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News Center

A myriad of factors stand in the way of health care organizations using data analytics to boost reimbursement. As hospitals transition to a value-based reimbursement model, data analytics may play a leading role. However, with an overwhelming wealth of information being generated each day, key decisions must be made to ensure the captured data are truly of benefit.

In a time of healthcare consumerism and high-deductible health plans, the patient has become a major revenue source for healthcare organizations. But without strong point-of-service patient collection strategies, providers could be seeing their payments walk right out the door with their patients.

Health plans have long supplied their members with provider directories to assist in finding in-network physicians who are accepting new patients. But what should be a helpful aid often isn't, due to outdated or just plain wrong data. Not only is this frustrating for patients trying to find an available provider, it can cost them more than they anticipated if they end up incurring out-of-network fees for a physician they thought was in-network.

A tiny change to how a small hospital uses technology is resulting in big savings of between $3,000 and $10,000 a month. Iroquois Memorial Hospital, a 25-bed facility in the eastern Illinois town of Watseka faced a problem.

As patient financial responsibility continues to increase in a more consumer-focused healthcare environment, more hospitals are shifting healthcare revenue cycle management strategies to improve patient collections. Iroquois Memorial Hospital in Illinois is one of these healthcare organizations.

“Give the lady what she wants,” was the mantra of Marshall Field, the 19th century retail titan whose eponymous Chicago department store was world-renown for delivering outstanding customer experiences (CX). Today, digital communication and service technology have opened a world of endlessly creative possibilities for CX built on many of the same innovations that Field pioneered 150 years ago, including identifying consumer preferences and offering transparent and consistent pricing.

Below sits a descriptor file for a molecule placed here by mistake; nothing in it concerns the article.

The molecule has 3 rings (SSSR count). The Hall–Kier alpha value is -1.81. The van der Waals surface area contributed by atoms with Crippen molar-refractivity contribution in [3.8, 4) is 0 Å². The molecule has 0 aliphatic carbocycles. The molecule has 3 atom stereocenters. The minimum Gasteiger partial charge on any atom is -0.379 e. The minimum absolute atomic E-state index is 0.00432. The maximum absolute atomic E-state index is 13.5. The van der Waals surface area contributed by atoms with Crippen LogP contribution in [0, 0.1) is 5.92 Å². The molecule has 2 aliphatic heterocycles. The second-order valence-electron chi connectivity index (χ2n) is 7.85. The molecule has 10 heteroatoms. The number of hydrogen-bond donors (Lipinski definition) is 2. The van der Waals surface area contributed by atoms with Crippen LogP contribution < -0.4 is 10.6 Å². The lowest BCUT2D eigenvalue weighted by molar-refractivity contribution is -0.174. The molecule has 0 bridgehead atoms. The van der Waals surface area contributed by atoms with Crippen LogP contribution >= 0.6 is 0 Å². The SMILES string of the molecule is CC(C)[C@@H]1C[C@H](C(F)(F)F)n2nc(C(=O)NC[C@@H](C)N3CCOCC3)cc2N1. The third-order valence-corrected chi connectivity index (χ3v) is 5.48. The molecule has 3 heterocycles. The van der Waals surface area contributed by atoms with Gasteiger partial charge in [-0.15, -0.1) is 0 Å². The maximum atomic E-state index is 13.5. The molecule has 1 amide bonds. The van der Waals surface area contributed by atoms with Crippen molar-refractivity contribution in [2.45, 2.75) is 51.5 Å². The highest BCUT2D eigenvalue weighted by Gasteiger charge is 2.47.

The public is being primed to take on more financial responsibility for their healthcare costs, with unprecedentedly high deductibles and co-insurance among the most notable drivers. It’s expected that even more employers will offer these high-deductible plans in 2016, compelling employees to pay for an even larger portion of their healthcare services. That is, if they schedule them at all.

Under pressure from federal and state regulators to improve the timeliness and accuracy of provider directories, health insurers are looking to software vendors for answers. In this article from Health Data Management, Availity CEO, Russ Thomas, explains how Availity is working with America’s Health Insurance Plans to address inaccurate provider data with their Provider Data Management solution.

Many physicians’ offices and hospitals struggle with legacy EHRs that lack the improved functionality of their more technologically advanced iterations. Most of these legacy systems don’t integrate well with third-party applications, and many are built as silos not capable of communicating with other systems.